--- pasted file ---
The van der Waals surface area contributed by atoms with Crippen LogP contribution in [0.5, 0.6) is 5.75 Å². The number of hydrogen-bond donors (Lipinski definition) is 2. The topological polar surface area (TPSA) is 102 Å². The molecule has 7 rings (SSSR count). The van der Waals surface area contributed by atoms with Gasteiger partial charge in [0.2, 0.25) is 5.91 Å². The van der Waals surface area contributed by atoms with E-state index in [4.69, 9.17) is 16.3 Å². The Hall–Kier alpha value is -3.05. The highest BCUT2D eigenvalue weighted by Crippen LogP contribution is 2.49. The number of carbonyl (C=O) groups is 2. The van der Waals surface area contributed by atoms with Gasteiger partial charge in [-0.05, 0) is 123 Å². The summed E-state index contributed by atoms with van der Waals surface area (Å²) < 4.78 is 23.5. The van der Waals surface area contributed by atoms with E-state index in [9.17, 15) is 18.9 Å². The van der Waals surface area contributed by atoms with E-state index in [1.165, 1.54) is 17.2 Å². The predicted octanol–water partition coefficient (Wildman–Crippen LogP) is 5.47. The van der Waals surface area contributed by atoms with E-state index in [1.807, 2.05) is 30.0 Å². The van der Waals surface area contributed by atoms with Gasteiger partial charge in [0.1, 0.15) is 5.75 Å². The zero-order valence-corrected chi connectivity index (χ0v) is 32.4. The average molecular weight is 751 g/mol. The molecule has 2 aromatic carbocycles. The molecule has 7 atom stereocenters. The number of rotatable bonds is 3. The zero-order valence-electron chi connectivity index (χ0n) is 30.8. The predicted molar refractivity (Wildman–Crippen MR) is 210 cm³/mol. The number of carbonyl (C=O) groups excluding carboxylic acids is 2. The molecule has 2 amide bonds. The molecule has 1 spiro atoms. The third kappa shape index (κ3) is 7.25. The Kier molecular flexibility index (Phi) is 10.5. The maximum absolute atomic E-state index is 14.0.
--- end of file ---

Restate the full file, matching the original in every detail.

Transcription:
The van der Waals surface area contributed by atoms with Crippen LogP contribution in [0.5, 0.6) is 5.75 Å². The number of hydrogen-bond donors (Lipinski definition) is 2. The topological polar surface area (TPSA) is 102 Å². The molecule has 7 rings (SSSR count). The van der Waals surface area contributed by atoms with Gasteiger partial charge in [0.2, 0.25) is 5.91 Å². The van der Waals surface area contributed by atoms with E-state index in [4.69, 9.17) is 16.3 Å². The Hall–Kier alpha value is -3.05. The highest BCUT2D eigenvalue weighted by Crippen LogP contribution is 2.49. The number of carbonyl (C=O) groups is 2. The van der Waals surface area contributed by atoms with Gasteiger partial charge in [-0.05, 0) is 123 Å². The summed E-state index contributed by atoms with van der Waals surface area (Å²) < 4.78 is 23.5. The van der Waals surface area contributed by atoms with E-state index in [9.17, 15) is 18.9 Å². The van der Waals surface area contributed by atoms with E-state index in [1.165, 1.54) is 17.2 Å². The predicted octanol–water partition coefficient (Wildman–Crippen LogP) is 5.47. The van der Waals surface area contributed by atoms with E-state index in [1.807, 2.05) is 30.0 Å². The van der Waals surface area contributed by atoms with Gasteiger partial charge in [0.1, 0.15) is 5.75 Å². The zero-order valence-corrected chi connectivity index (χ0v) is 32.4. The average molecular weight is 751 g/mol. The molecule has 2 aromatic carbocycles. The molecule has 7 atom stereocenters. The number of rotatable bonds is 3. The zero-order valence-electron chi connectivity index (χ0n) is 30.8. The predicted molar refractivity (Wildman–Crippen MR) is 210 cm³/mol. The number of carbonyl (C=O) groups excluding carboxylic acids is 2. The molecule has 2 amide bonds. The molecule has 1 spiro atoms. The third kappa shape index (κ3) is 7.25. The Kier molecular flexibility index (Phi) is 10.5. The maximum absolute atomic E-state index is 14.0.